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The dagger concept is a passing game route combination commonly used in college and NFL playbooks. Dagger is a 3-man combination involving a vertical route from the slot receiver, a drag from the weak side for a horizontal stretch, and a 15-yard deep dig or square-in from the primary receiver.
Depending on the coverage, the slot receiver must look to take the top off the defense, clearing out as much of the middle of the field as possible. Often times the vertical bends a bit, towards the post, to occupy defenders. Here is a traditional dagger concept from the Minnesota Vikings:
Against Cover 2 or Cover 4, the vertical route should clear out the play side 2-high safety. Finally, Against Tampa 2 the vertical gets the attention of both the middle linebacker and the play side safety.
Once the slot receiver has occupied as many defenders as possible, the dagger becomes a high-low read between the drag route and the dig. The drag should stretch the field horizontally as much as possible, attracting linebackers and hopefully opening up the dig behind him.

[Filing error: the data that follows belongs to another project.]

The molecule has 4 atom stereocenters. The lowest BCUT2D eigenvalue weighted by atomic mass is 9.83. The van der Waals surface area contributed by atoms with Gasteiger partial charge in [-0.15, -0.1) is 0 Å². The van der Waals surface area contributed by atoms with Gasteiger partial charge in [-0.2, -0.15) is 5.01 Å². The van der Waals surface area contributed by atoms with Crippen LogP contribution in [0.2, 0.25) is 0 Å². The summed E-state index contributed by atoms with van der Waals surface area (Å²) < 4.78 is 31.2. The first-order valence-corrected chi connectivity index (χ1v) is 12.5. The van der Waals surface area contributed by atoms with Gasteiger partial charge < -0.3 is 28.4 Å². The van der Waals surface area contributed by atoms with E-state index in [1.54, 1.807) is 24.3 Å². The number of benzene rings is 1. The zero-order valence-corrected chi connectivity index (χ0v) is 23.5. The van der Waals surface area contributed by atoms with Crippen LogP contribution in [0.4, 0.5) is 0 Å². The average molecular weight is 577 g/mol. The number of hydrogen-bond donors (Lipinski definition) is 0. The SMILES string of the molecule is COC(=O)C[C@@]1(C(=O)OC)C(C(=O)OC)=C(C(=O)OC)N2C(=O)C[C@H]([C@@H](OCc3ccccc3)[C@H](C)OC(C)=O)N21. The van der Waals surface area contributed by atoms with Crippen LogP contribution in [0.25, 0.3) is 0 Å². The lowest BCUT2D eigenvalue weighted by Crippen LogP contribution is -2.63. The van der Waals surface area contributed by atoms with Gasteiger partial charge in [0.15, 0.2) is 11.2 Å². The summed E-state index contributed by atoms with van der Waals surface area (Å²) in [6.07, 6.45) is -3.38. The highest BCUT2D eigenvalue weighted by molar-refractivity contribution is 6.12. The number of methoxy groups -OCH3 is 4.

Dagger can also be run from a trips look, with the most inside eligible receiver ‒ often a tight end or H-back ‒ serving as the horizontal stretch to open up the dig.
Note that here, just like the Vikings picture above, the backside receiver can run many different routes, including a curl, fade, slant, comeback, corner, or deep out. The key is still to keep the deep half or deep middle safety from the middle of the field:
Because the dig (or square-in) is the primary target, look for the dagger concept to be used in 2nd and long as well as 3rd and 8+, because it is a great way to get an intermediate throw with room for yards after the catch into the middle of the field. While protection must hold for the dig route to come open, the result can be a first down ‒ or more.
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All video and images courtesy NFL Game Pass and/or Game Rewind.